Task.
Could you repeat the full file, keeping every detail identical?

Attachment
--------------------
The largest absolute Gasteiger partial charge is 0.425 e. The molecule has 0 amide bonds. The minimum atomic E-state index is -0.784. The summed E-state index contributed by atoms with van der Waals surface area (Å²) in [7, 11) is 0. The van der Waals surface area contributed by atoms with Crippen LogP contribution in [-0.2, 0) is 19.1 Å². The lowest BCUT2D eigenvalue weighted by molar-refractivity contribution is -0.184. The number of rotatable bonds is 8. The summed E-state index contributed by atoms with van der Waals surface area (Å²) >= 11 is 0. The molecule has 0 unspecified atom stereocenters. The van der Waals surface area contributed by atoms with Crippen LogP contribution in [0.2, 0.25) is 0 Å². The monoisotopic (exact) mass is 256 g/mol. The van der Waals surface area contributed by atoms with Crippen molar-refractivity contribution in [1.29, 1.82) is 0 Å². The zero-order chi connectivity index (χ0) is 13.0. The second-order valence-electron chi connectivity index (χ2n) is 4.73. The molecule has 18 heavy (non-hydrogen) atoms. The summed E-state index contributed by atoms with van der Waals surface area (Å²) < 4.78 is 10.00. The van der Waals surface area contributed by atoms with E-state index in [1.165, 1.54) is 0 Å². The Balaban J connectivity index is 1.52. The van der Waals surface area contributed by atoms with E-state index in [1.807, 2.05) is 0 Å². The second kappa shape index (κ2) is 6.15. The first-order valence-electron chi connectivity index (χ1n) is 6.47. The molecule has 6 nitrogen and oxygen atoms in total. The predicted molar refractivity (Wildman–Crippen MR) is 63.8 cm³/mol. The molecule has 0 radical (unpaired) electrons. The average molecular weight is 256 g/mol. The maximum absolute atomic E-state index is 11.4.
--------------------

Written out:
The largest absolute Gasteiger partial charge is 0.425 e. The molecule has 0 amide bonds. The minimum atomic E-state index is -0.784. The summed E-state index contributed by atoms with van der Waals surface area (Å²) in [7, 11) is 0. The van der Waals surface area contributed by atoms with Crippen LogP contribution in [-0.2, 0) is 19.1 Å². The lowest BCUT2D eigenvalue weighted by molar-refractivity contribution is -0.184. The number of rotatable bonds is 8. The summed E-state index contributed by atoms with van der Waals surface area (Å²) >= 11 is 0. The molecule has 0 unspecified atom stereocenters. The van der Waals surface area contributed by atoms with Crippen LogP contribution in [0.2, 0.25) is 0 Å². The monoisotopic (exact) mass is 256 g/mol. The van der Waals surface area contributed by atoms with Crippen molar-refractivity contribution in [1.29, 1.82) is 0 Å². The zero-order chi connectivity index (χ0) is 13.0. The second-order valence-electron chi connectivity index (χ2n) is 4.73. The molecule has 18 heavy (non-hydrogen) atoms. The summed E-state index contributed by atoms with van der Waals surface area (Å²) < 4.78 is 10.00. The van der Waals surface area contributed by atoms with E-state index in [1.165, 1.54) is 0 Å². The Balaban J connectivity index is 1.52. The van der Waals surface area contributed by atoms with E-state index in [1.807, 2.05) is 0 Å². The second kappa shape index (κ2) is 6.15. The first-order valence-electron chi connectivity index (χ1n) is 6.47. The molecule has 6 nitrogen and oxygen atoms in total. The predicted molar refractivity (Wildman–Crippen MR) is 63.8 cm³/mol. The molecule has 0 radical (unpaired) electrons. The average molecular weight is 256 g/mol. The maximum absolute atomic E-state index is 11.4.